Of course, if there was one country for whom the controversial personal life of Charles Chaplin could never besmirch the heroic status of his tramp, it was France, and Hulot is very close to Charlot. But it was Buster Keaton who named Tati as his heir. Like Keaton, Tati can be seen as a theorist of technology, somewhat in the mode of Paul Virilio. For Virilio, "The invention of the substance is also the invention of the “accident.” Seen this way, the shipwreck is indeed the “futuristic” invention of the ship, the air crash the invention of the supersonic plane, and the Chernobyl meltdown, the invention of the nuclear power station." In this sense, Hulot, in all his calamitousness, is revealing the truth of the objects he encounters. "You must learn to get along with modern technology," says his sister, Madame Arpel, "become more modern." But in his subtle détournement of the Arpel's lime green sofa, Hulot shows himself the true modernist by transforming it into the close cousin of a Le Corbusier chaise longue.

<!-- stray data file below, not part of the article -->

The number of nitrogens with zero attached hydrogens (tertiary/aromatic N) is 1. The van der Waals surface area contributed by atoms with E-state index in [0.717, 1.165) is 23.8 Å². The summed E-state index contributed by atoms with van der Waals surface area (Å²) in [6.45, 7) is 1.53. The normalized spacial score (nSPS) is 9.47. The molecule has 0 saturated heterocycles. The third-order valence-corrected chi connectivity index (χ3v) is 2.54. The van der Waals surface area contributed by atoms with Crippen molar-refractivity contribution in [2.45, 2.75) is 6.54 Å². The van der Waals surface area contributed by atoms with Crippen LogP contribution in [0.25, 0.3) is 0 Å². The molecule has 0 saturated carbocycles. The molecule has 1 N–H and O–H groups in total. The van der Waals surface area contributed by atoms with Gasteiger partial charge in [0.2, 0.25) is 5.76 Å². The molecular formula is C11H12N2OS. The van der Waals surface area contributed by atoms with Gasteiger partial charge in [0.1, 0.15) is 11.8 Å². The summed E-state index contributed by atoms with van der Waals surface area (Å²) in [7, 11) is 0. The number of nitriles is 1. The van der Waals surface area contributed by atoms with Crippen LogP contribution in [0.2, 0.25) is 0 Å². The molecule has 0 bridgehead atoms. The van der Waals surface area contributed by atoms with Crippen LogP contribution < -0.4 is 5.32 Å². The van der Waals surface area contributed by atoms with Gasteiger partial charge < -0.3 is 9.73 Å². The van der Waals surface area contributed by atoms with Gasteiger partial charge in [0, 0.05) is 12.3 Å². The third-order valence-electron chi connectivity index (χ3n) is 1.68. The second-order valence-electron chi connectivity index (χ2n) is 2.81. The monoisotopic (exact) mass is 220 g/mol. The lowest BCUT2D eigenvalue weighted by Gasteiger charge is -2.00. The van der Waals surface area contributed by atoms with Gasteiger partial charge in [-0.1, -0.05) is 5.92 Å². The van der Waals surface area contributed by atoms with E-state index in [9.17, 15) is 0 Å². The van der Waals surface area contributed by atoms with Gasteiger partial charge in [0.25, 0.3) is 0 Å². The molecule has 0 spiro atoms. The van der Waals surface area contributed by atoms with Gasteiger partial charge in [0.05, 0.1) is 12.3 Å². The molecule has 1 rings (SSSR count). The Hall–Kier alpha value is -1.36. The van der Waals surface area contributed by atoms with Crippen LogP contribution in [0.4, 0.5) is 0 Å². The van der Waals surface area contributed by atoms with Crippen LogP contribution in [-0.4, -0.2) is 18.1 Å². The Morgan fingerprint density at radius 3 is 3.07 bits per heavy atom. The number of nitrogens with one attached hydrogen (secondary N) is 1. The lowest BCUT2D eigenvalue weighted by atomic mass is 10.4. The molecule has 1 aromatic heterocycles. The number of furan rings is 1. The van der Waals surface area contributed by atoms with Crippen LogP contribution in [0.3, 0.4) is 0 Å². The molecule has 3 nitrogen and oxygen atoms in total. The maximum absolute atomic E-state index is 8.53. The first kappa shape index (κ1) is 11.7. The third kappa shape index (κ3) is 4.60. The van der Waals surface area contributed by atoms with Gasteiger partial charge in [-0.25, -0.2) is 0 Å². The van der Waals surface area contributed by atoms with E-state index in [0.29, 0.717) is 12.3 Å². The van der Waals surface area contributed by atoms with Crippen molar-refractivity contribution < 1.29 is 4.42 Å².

Unlike Keaton's hardworking young man, however, Tati seems to be permanently on vacation. In his use of the camera and in the editing suite, Tati is a very different director to both Keaton and Chaplin. In his long, still takes, and wide-angle framing, Tati is very much a post-Rosselini comedian, with the austerity of Robert Bresson. There is a stillness and calm to his frame, even as chaos reigns amidst its subjects. The impassive features of Monsieur Hulot are somehow reflected in his international style image of Paris. "The biggest star of all is the set," Tati once said, and his characters, especially the Arpels in Mon Oncle, frequently resemble nothing so much as cuckoo clocks announcing the time. Michel Chion credits Tati's films with a certain "awareness of the cosmos," citing a childhood memory of watching Mon Oncle, "what I really liked about it was that night fell, and you had the feeling you were breathing night air." This sense of space, of air, is complemented by the soundtrack - the ever-present tweeting of bird song in Les vacances, and the ebb and flow of traffic, coming almost to resemble the babbling of a stream, in Playtime. "But what would Mr. Hulot be without vacation?" Asks Bazin. "We can even imagine that Mr. Hulot himself disappears for ten months of the year and then reappears spontaneously, in a kind of jump cut, on the first of July, when the alarm clocks finally stop and, in certain privileged places on the French coast and in the countryside as well, a provisional time creates itself, between parentheses as it were — a duration softly whirling, closing in upon itself, like the cycle of oceanic tides."